A dislocated shoulder is a common sports injury that can occur with a single swing of the tennis racket or an awkward fall on the field. Though popping the bone back into the socket may seem like a simple solution, the reality is more complex.
The injury can sometimes require an operation, and improper surgical technique and healing can further exacerbate the injury. This puts individuals at increased risk for future dislocation or joint disease later in life.
To tackle this issue, multidisciplinary researchers from the University of Pittsburgh will use an award from the National Institutes of Health to study an individualized approach that may improve surgical outcomes and help athletes avoid lasting repercussions.
Richard Debski, PhD, professor of bioengineering, and Albert Lin, MD, associate professor of orthopaedic surgery, will lead a study to improve injury assessment and repair using quantitative techniques to measure the magnitude and location of injury.
"Repair surgery has up to a 15 percent rate of failure, and these cases lead to instability and additional dislocations which limit the patient's ability to return to an active life," said Debski, who runs the Orthopaedic Robotics Laboratory at Pitt's Swanson School of Engineering.
Our research reveals this injury affects a larger region than previously thought and indicates that the location and magnitude vary from person to personThis suggests that an individualized approach may be more effective in treating dislocation injuries and improving surgical outcomes."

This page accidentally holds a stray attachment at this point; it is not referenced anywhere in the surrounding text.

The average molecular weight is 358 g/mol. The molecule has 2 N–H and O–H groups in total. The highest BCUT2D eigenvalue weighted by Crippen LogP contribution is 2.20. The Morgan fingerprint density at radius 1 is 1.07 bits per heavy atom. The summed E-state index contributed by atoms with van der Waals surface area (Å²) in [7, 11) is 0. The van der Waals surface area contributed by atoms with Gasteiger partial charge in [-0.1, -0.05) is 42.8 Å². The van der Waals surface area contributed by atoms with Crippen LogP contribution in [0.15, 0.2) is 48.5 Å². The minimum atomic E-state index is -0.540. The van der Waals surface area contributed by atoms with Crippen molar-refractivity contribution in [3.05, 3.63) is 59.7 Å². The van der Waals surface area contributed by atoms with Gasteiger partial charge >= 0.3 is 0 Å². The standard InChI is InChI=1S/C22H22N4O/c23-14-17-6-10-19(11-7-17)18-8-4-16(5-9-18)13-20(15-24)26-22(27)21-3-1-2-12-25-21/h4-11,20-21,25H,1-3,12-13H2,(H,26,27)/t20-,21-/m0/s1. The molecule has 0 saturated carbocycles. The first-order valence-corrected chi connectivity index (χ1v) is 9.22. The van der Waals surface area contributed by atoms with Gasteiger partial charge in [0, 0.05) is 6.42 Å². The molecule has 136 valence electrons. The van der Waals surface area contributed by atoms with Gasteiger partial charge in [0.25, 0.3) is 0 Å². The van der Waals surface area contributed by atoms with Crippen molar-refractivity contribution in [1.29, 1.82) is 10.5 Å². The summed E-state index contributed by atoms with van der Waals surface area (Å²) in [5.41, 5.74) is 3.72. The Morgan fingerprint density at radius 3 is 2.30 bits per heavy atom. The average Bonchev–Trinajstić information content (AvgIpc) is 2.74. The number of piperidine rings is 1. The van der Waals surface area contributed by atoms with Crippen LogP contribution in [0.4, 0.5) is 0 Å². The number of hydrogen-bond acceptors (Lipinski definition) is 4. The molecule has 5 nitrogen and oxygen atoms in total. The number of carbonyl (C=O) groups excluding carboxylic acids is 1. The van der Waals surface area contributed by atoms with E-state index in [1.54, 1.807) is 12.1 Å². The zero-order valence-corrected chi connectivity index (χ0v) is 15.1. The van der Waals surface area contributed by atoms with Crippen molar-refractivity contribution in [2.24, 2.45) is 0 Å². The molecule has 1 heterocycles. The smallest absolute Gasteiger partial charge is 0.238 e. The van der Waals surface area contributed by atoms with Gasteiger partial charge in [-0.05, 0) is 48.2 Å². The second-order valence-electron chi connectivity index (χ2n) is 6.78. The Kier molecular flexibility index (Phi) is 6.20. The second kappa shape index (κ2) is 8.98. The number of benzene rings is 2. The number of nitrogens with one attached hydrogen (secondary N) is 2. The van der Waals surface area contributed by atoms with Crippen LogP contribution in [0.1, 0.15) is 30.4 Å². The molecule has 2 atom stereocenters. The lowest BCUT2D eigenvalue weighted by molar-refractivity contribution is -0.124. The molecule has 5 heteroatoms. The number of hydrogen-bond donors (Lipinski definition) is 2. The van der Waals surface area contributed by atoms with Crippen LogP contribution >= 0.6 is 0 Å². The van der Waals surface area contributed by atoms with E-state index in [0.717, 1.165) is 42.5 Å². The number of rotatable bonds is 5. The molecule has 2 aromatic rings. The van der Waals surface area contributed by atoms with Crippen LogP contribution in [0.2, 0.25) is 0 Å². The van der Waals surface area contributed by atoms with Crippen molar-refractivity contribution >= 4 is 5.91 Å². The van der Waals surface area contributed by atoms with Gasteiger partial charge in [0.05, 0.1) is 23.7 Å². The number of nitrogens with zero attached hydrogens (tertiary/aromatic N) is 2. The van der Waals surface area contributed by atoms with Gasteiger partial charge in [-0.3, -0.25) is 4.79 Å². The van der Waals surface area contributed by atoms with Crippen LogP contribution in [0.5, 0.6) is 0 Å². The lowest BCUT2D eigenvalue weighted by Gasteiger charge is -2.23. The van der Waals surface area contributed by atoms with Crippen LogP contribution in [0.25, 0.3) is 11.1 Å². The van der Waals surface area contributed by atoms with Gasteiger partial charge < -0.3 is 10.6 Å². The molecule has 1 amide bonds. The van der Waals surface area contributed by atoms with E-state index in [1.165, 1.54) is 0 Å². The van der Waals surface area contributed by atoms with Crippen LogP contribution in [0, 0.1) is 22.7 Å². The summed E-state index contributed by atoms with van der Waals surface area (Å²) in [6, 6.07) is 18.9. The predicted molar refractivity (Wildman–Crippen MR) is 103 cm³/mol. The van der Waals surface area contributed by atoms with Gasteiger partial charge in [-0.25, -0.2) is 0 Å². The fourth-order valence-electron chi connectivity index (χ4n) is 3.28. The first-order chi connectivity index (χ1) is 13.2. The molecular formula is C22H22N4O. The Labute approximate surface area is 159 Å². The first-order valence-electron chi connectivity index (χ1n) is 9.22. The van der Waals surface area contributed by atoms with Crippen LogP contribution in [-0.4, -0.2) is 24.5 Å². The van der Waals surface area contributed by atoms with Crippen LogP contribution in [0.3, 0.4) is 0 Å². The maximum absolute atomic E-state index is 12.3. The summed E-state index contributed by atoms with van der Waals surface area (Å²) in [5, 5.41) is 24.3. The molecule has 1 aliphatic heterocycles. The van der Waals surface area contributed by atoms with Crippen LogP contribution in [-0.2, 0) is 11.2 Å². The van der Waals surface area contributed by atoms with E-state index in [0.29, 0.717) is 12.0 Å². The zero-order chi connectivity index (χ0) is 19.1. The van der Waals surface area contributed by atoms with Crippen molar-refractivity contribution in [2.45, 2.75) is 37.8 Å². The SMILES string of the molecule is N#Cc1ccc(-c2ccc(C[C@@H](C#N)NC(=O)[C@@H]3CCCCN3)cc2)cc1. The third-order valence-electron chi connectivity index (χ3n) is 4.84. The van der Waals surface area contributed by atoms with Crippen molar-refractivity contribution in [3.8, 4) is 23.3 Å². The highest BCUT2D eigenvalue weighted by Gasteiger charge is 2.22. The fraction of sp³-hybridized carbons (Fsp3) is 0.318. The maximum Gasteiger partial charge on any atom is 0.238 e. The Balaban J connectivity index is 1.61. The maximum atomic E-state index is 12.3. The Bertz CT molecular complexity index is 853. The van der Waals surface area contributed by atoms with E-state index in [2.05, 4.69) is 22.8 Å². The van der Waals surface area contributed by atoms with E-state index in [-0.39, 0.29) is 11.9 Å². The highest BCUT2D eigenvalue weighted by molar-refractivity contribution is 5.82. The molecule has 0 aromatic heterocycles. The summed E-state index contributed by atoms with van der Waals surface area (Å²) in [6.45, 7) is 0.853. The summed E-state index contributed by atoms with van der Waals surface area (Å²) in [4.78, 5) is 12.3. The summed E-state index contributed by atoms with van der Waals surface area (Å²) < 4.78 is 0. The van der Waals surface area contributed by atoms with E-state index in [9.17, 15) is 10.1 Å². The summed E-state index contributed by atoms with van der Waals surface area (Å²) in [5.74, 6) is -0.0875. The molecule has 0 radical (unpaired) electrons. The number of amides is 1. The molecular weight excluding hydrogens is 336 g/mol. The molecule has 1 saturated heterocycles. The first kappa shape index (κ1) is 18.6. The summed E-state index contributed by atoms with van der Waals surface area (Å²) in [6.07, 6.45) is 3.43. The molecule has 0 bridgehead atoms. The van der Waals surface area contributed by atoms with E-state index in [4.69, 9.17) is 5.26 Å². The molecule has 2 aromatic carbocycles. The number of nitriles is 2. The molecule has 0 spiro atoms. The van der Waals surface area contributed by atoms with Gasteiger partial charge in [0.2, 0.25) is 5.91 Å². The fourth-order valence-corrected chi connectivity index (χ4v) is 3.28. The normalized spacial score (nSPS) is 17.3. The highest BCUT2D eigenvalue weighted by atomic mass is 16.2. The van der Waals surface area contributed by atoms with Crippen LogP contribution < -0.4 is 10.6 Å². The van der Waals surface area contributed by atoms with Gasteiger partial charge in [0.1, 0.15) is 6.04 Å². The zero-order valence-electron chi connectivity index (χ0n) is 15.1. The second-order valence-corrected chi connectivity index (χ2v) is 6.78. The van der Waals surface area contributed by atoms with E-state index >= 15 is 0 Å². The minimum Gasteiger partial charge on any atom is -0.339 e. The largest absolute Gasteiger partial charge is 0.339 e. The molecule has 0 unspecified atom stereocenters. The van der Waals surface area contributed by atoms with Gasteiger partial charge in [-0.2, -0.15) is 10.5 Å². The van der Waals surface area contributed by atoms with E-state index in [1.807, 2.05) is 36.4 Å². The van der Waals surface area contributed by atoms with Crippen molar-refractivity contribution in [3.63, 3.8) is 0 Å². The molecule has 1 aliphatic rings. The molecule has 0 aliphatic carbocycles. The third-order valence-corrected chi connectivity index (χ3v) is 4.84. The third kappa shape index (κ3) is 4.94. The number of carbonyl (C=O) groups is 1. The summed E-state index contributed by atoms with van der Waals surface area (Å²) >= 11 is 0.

Richard Debski, PhD, Professor of Bioengineering, University of Pittsburgh
Dislocation injuries involve a sheet of soft tissue -- called a capsule -- that surrounds and stabilizes the joint. The high recurrence rate in capsular injuries can enlarge the damaged area, making a successful recovery even more difficult.
In this study, Debski and Lin will use a custom robotic system to dislocate a cadaveric shoulder and simulate clinical exams to assess joint stability. They will use an optical tracking system to measure the amount of permanent deformation or injury after each dislocation.
A surgeon will then perform a more precise repair procedure with the given location and magnitude of injury, and the results will be evaluated and compared to current methods.
"Despite significant advancement in surgical technique to address shoulder instability over the past 20 years, the rate of failure remains unacceptably high with real socioeconomic impact, particularly in a young patient population," said Lin. "Dr. Debski and I have found that injury patterns vary significantly between patients; therefore, the key to improving recurrence rates may be individualized, anatomic surgeries specifically tailored to address the unique pattern injury rather than the current one-size-fits-all approach."
Since the current optical tracking system cannot be used in a clinical setting, the team will also develop a new strategy to collect patient-specific measurements.
"We will use an MRI technique to characterize the injury and compare it to the quantitative patterns from our cadaveric model to see if there is a correlation between the data before and after surgical repair," said Debski.
The findings of this study could validate the need for an individualized approach to capsular injury repair and potentially lead to a clinical trial.
"With this personalized approach, we hope to reduce the amount of failed capsular surgeries," Debski said. "In the long run, we also hope to reduce the development of osteoarthritis in young adults, and ultimately, help these athletes make a healthy return to the sport that they love."